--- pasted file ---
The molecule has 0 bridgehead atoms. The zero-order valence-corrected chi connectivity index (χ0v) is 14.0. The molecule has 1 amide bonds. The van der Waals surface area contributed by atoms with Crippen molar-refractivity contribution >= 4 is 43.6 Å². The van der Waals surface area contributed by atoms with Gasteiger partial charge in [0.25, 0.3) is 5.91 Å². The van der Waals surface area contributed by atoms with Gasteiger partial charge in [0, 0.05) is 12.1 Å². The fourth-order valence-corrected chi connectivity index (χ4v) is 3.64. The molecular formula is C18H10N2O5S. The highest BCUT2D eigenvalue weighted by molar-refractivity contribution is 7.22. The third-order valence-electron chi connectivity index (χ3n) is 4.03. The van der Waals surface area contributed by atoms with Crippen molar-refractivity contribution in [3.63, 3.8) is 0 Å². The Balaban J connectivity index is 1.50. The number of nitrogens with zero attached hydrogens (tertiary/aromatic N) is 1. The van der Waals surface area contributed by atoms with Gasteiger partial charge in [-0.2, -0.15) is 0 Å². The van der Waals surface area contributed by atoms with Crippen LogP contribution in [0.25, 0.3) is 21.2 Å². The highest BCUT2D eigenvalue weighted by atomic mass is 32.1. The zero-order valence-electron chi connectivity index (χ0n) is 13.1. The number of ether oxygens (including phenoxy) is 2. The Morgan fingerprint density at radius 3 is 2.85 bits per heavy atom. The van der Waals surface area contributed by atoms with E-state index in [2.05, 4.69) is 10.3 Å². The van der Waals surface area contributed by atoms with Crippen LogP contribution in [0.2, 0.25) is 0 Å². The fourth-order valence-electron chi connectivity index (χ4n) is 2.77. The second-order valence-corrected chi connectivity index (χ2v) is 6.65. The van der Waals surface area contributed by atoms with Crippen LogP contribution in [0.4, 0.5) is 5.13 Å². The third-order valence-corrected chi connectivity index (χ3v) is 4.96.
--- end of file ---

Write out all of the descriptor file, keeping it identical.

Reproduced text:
The molecule has 0 bridgehead atoms. The zero-order valence-corrected chi connectivity index (χ0v) is 14.0. The molecule has 1 amide bonds. The van der Waals surface area contributed by atoms with Crippen molar-refractivity contribution >= 4 is 43.6 Å². The van der Waals surface area contributed by atoms with Gasteiger partial charge in [0.25, 0.3) is 5.91 Å². The van der Waals surface area contributed by atoms with Gasteiger partial charge in [0, 0.05) is 12.1 Å². The fourth-order valence-corrected chi connectivity index (χ4v) is 3.64. The molecular formula is C18H10N2O5S. The highest BCUT2D eigenvalue weighted by molar-refractivity contribution is 7.22. The third-order valence-electron chi connectivity index (χ3n) is 4.03. The van der Waals surface area contributed by atoms with Crippen molar-refractivity contribution in [3.63, 3.8) is 0 Å². The Balaban J connectivity index is 1.50. The number of nitrogens with zero attached hydrogens (tertiary/aromatic N) is 1. The van der Waals surface area contributed by atoms with Gasteiger partial charge in [-0.2, -0.15) is 0 Å². The van der Waals surface area contributed by atoms with Crippen LogP contribution in [0.25, 0.3) is 21.2 Å². The highest BCUT2D eigenvalue weighted by atomic mass is 32.1. The zero-order valence-electron chi connectivity index (χ0n) is 13.1. The number of ether oxygens (including phenoxy) is 2. The Morgan fingerprint density at radius 3 is 2.85 bits per heavy atom. The van der Waals surface area contributed by atoms with E-state index in [2.05, 4.69) is 10.3 Å². The van der Waals surface area contributed by atoms with Crippen LogP contribution in [0.2, 0.25) is 0 Å². The fourth-order valence-electron chi connectivity index (χ4n) is 2.77. The second-order valence-corrected chi connectivity index (χ2v) is 6.65. The van der Waals surface area contributed by atoms with Crippen LogP contribution in [0.4, 0.5) is 5.13 Å². The third-order valence-corrected chi connectivity index (χ3v) is 4.96.